The bell clanged as Rebel carved up the alder run. He blew through the pass-through cover, slowed and zig-zagged in the thick poplar, and picked up speed when he entered the alders. That last patch typically held birds, both he and I knew that. I wasn't surprised when his bell went silent, and his beeper began to sing.
I looked over my shoulder to signal 'point' to my friend, but he was nowhere to be seen. I waited and waited, and when he finally arrived, we watched as the bird flushed before we got a shot. A tangle swallowed him up, and slowed down his patch.
Bird dogs are experts at navigating hunting areas. It's in their genes and completely natural. But we bird hunters aren't as low-to-the-ground, and most of us move with the grace of a washing machine instead of a gymnast. Navigating the woods is a learned skill. Here are four ways to get up on a point before the bird disappears.
1. Zig and Zag.
While it's true that the shortest distance between two points is a straight line, the quickest way is more important. Rooting through the middle of a thick, dense, impenetrable jungle is noble, but that's the dog's job. Hunters who grind their way through the thick stuff frequently don't get up on the point as quickly as they should. By the end of the day, they're slap worn out. As you're walking through the woods, always look ahead at what is in front of you. Find open areas that you can easily navigate with a simple parting a branch or brush. Avoid the dense patches that will tangle your feet and render you motionless.
2. Hit the edge.
Sometimes it makes the most sense to run a field edge, a skidder trail, or a game trail. If a whitetail with a 160+ class rack can get through then so can you. Those open field edges and skidder and game trails help bird hunters make up for time lost in the thick stuff. It also means that energy isn't wasted.
3. Wear gear that is action oriented.
There is a reason that a lot of older hunters wore brush pants with suspenders. The suspenders placed the pants' weight on their shoulders and left their waist free for better movement. Vests and strap vests allow for more arm and shoulder swing which is good not just for a proper gun mount and swing but also for weaving in and around a cover. Loose, lightweight chinos with chaps are better than jeans. You'll notice a difference after a few days of lifting your leg over deadfall, downed trees, climbing over stone walls or navigating barbed wire. Improved movement with less effort is the key. If you're a foot hunter, then lightweight boots with cleated soles are a joy to wear, especially after covering many miles in a long day. Laced boots with good arch support supersede general-fit rubber boots - unless you're hunting in river bottoms, crossing shallow streams or hitting seeps. Then a tall, waterproof boot is worth its weight in gold. A pair of shooting glasses keeps branches out of your eyes, and if you forget yours hit a hardware store. Clear safety glasses work fine.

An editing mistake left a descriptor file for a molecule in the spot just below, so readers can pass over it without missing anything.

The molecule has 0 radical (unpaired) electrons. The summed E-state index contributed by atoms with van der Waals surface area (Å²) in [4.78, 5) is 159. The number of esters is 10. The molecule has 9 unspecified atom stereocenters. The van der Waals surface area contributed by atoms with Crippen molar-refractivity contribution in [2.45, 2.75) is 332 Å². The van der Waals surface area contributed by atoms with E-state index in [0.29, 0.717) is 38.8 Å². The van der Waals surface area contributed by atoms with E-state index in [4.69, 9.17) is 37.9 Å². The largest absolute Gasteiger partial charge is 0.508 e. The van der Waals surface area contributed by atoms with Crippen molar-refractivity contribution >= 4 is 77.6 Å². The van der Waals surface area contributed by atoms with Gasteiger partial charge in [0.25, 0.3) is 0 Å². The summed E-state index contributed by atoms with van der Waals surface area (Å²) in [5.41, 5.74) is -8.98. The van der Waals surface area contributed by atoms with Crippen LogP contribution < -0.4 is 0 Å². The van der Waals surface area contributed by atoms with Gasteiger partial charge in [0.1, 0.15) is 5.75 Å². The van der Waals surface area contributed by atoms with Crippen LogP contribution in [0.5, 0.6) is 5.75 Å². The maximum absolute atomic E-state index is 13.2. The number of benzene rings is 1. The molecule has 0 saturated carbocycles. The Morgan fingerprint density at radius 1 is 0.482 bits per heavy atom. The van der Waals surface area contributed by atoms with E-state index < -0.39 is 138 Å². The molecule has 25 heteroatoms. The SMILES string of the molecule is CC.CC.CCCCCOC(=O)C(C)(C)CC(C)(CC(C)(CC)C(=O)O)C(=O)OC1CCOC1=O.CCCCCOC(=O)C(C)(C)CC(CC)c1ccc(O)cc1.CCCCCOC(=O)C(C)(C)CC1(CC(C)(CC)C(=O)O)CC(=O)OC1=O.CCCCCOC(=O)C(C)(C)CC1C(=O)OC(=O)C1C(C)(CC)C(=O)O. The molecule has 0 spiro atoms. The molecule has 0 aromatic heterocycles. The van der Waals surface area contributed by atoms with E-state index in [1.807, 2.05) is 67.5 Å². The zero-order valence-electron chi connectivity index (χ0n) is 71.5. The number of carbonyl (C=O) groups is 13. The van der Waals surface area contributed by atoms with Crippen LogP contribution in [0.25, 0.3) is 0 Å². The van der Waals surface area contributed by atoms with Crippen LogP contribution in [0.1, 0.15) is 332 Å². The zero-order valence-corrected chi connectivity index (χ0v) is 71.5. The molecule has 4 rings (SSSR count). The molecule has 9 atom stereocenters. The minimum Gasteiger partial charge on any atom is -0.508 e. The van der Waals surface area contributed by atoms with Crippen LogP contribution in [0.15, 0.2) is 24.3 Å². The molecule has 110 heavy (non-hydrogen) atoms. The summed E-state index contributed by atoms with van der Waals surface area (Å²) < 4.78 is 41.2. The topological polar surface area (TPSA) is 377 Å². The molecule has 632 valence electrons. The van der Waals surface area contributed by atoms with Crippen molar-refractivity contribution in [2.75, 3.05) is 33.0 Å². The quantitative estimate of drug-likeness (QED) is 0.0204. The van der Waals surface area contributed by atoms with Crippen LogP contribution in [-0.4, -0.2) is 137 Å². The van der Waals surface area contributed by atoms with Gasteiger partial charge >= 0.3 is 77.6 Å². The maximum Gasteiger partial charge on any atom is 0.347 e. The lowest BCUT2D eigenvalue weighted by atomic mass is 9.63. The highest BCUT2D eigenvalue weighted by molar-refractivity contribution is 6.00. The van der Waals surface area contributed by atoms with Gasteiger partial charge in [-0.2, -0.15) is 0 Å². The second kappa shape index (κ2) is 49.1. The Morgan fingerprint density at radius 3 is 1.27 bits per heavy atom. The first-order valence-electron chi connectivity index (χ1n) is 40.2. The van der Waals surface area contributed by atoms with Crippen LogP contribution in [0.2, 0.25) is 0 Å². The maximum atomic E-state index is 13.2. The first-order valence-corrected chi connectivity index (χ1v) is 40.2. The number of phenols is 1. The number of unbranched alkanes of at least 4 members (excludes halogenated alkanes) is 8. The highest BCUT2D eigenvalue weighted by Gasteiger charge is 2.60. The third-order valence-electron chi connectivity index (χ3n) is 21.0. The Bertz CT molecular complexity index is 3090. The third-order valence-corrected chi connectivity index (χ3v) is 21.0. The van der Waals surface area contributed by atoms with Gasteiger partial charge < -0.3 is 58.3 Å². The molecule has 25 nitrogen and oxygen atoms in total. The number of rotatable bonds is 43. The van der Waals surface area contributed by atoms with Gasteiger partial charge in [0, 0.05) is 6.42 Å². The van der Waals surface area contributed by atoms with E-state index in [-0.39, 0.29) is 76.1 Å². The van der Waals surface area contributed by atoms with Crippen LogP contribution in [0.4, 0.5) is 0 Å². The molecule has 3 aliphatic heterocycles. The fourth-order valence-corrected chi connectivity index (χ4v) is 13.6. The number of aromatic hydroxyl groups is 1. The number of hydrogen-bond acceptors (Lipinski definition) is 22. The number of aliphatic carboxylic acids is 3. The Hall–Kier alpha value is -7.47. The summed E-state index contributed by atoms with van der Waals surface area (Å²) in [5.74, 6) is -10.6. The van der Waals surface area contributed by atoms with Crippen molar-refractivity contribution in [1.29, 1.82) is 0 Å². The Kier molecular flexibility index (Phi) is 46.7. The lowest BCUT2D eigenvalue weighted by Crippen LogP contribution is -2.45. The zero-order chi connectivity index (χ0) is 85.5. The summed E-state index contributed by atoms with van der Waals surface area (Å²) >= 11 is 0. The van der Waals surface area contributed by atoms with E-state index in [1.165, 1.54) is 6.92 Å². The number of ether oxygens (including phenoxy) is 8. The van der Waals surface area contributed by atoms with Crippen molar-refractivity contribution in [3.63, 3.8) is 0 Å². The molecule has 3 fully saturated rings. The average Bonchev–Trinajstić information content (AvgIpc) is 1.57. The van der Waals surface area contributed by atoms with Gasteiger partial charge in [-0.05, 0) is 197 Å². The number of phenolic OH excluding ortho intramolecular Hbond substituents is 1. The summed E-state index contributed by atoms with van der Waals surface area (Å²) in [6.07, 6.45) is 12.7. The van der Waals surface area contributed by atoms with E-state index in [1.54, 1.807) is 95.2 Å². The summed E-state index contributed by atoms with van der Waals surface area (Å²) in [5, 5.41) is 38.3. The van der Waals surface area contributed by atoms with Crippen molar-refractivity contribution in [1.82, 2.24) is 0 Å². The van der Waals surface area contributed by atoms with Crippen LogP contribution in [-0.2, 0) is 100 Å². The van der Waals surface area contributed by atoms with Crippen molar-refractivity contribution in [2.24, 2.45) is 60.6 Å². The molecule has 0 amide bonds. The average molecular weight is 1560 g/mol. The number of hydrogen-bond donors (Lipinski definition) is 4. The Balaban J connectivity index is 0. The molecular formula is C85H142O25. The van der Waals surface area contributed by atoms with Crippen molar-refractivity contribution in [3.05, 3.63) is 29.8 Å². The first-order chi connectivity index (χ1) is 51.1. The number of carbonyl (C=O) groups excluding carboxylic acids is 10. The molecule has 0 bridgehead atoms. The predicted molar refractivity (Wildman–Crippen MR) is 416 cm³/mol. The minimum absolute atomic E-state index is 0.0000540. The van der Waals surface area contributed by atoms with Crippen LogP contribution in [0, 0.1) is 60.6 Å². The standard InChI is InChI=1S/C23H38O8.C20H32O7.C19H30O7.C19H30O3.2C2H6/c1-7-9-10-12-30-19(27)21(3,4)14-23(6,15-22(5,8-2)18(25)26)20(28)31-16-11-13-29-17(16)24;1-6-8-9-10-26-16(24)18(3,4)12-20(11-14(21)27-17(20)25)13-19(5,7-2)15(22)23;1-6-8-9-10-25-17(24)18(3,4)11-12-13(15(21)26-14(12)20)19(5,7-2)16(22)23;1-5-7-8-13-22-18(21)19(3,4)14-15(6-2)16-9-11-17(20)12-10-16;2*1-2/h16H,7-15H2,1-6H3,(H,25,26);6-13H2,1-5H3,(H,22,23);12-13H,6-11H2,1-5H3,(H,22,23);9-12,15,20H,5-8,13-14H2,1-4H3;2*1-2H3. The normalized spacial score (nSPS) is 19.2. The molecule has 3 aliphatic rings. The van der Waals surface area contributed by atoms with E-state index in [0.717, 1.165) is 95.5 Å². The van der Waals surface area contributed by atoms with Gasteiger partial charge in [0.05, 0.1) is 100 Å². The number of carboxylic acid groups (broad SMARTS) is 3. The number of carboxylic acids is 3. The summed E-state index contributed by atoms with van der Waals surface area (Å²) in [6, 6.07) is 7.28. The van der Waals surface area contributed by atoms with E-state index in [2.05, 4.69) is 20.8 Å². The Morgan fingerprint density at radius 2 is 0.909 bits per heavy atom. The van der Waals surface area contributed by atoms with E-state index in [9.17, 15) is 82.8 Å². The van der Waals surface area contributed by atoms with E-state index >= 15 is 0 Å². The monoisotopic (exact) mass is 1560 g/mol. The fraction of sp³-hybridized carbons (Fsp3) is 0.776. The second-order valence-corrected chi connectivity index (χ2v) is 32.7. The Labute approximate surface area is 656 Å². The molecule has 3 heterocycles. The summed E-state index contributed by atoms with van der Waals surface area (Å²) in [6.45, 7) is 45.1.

4. Properly carry your shotgun.
There are a lot of different ways to carry a shotgun through the woods. If the dog is working, some gunners break open double guns and load when the dog is on point. Others carry their shotguns in one hand and use the other hand to push around branches and brush. The best way is to carry your shotgun in the ready position with the muzzle just below eye level. Less movement is required during your gun mount, and the movement is a short lift to the rising target. Guns leaned casually on a shoulder means the muzzle comes off the shoulder, typically passes down and below the target, and then has to come back up. That's a lot of movement and muzzle rock. It's also a major reason for missed birds.
We think about our shotguns and loads just as we think about our dogs and training methods. Give some thought about navigating the woods. It'll make your life easier and your shooting more effective.